Value-added mangoes are a growing part of the market, according to suppliers and marketers.

Gina Garven, category insights manager, C.H. Robinson, Eden Prairie, Minn., said options such as sliced or chunked mango have grown more than 60% year over year, despite the fact that most mangoes are sold whole in bulk or packaged options.

This increase translates to more exposure for the category.

“Any opportunity we have to win over more customers is a good thing for the mango industry,” Wade Shiba, managing partner, GM Produce Sales LLC, Hidalgo, Texas.

It also translates into a way to drive sales at retail.

“In 2013, fresh-cut mango sales increased 62% to $47 per store per week nationwide,” said Megan McKenna, director of marketing, National Mango Board, Orlando, Fla.

Others agree.

“Value-added mangoes are a rapidly growing segment. We are definitely finding opportunities to grow the processing arena as consumers become more aware of new uses for mangoes such as smoothies and fruit salads,” said Shannon Barthel, marketing director of Central American Produce Inc., Pompano Beach, Fla.

“We sell to many processors and that has really been one of our favorite market segments because it’s the fastest growing area,” said Greg Golden, partner and sales manager for Mullica Hill, N.J.-based Amazon Produce Network.

Part of this growth can be attributed to the overall category growth mangoes have enjoyed over the past few years, but it’s also a way to open the door for more bulk mango sales.

“Consumers love mangoes, and this is true across all demographics. Retailers should also think of fresh-cut mango as a gateway to whole mango sales. For shoppers that like mangoes, but don’t feel confident about cutting and ripeness, fresh-cut may be their first mango purchase at retail,” McKenna said.

The mango board is tracking sales of mango-only fresh-cut packs, and the growth is strong, she said.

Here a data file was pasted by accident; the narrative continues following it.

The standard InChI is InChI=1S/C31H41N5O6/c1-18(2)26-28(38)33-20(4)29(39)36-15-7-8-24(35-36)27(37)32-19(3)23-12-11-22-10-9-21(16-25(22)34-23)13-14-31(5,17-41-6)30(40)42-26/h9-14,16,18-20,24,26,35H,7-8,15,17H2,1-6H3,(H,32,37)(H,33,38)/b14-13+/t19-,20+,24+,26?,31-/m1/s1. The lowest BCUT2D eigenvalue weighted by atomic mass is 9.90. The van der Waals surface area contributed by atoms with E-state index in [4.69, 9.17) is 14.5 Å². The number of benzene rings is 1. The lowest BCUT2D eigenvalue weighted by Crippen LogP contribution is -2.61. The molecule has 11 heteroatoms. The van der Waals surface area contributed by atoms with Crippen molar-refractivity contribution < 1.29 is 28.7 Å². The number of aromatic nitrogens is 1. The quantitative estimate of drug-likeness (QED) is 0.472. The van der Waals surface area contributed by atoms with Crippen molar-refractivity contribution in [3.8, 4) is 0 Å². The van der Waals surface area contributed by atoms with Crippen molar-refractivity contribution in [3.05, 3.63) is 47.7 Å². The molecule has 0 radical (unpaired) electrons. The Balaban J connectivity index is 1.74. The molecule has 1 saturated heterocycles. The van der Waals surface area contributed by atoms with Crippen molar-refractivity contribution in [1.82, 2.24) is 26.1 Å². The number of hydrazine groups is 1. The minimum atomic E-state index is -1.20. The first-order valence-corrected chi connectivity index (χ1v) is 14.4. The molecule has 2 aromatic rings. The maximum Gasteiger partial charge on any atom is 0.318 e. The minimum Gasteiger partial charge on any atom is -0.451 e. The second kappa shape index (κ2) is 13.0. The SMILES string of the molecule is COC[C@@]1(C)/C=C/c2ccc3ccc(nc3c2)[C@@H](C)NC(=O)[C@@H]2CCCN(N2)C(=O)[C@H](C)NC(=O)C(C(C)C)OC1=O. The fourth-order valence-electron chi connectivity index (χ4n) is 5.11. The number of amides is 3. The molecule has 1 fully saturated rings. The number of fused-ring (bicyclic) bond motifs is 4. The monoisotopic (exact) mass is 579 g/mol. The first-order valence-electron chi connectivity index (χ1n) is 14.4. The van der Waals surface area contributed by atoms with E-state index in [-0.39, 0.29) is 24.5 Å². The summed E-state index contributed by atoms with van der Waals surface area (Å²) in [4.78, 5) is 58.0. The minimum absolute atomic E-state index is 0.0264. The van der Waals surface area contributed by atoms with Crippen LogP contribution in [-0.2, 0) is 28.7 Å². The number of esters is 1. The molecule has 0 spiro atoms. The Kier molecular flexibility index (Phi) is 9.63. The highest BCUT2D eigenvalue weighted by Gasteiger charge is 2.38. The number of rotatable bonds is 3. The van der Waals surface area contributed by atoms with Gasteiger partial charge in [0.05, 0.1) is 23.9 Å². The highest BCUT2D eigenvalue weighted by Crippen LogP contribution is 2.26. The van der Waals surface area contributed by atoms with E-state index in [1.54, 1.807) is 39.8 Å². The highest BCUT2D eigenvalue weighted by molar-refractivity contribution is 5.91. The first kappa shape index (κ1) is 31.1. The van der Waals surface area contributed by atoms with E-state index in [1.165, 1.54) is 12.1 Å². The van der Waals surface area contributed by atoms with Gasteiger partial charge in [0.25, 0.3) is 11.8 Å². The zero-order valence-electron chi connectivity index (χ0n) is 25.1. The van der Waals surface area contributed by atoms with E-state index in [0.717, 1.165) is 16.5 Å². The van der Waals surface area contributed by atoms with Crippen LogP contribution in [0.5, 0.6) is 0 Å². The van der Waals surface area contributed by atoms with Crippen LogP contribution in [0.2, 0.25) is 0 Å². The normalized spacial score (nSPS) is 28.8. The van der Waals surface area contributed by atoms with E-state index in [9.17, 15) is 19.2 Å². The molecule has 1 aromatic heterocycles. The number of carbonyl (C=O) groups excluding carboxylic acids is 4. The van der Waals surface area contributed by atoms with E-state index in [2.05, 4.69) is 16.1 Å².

“Mangoes are bringing new energy to fresh-cut fruit displays at retail,” McKenna said.

In addition, mangoes have started appearing more often in mixed fruit trays and bowls.

“In the past, you might have seen mangoes in one tropical fruit mix offering. Now, it’s typical to see mangoes in multiple mixed packs, including the mainstream mixed fruit packs,” McKenna said.

Offering a quality mango in these products is key to success.

“As the fresh-cut fruit processors have learned better how to handle mangoes and deliver a great-tasting, ripe mango to consumers, sales have skyrocketed,” McKenna said.

Golden agrees that using the right mango is important.

“We concentrate on delivering a product that will work for those processors servicing the fresh-cut segment,” he said.

McKenna believes that retailers that currently aren’t fully into the mango market have the greatest room for growth.

“The opportunities are huge, especially for retailers that have not yet embraced mangoes. They simply need to add fresh-cut mangoes and mixed packs with mangoes to their fresh-cut offerings to see these sales increases,” she said.


Adding foodservice

“I think we have a lot further to grow if we can get the foodservice more on board,” Golden said. He said the foodservice arena still has a lot of room to grow.

“Most of the product that’s processed is going into little plastic containers sold on retail shelves but if we can get more mango into recipes and have those packs delivered to chefs for use in restaurants, that would be huge,” Golden said.

Others agree that fresh-cut mango options in restaurants would translate to even more growth at the retail level.

McKenna sees foodservice as a gateway to consumers who are unsure about trying a mango from a grocery store.

“Some U.S. consumers have still never had a mango and foodservice gives them an opportunity to try a mango, and we hope, inspire them to buy one at retail,” she said.

In addition, mango recipes in restaurants can help consumers be more creative with how they use mangoes at home.

“Consumers are continuously inspired by what they eat at restaurants. We work with restaurants across the country to add fresh mangoes to their menu to get mangoes in front of consumers as often as possible,” McKenna said.

Barthel agrees that new uses for mangoes in fresh-cut and foodservice applications will help the category.

“We’re seeing a wider use of mangoes in recipes and more ways that consumers can buy mangoes. Processed mangoes and value-added fruit are all a part of that,” she said.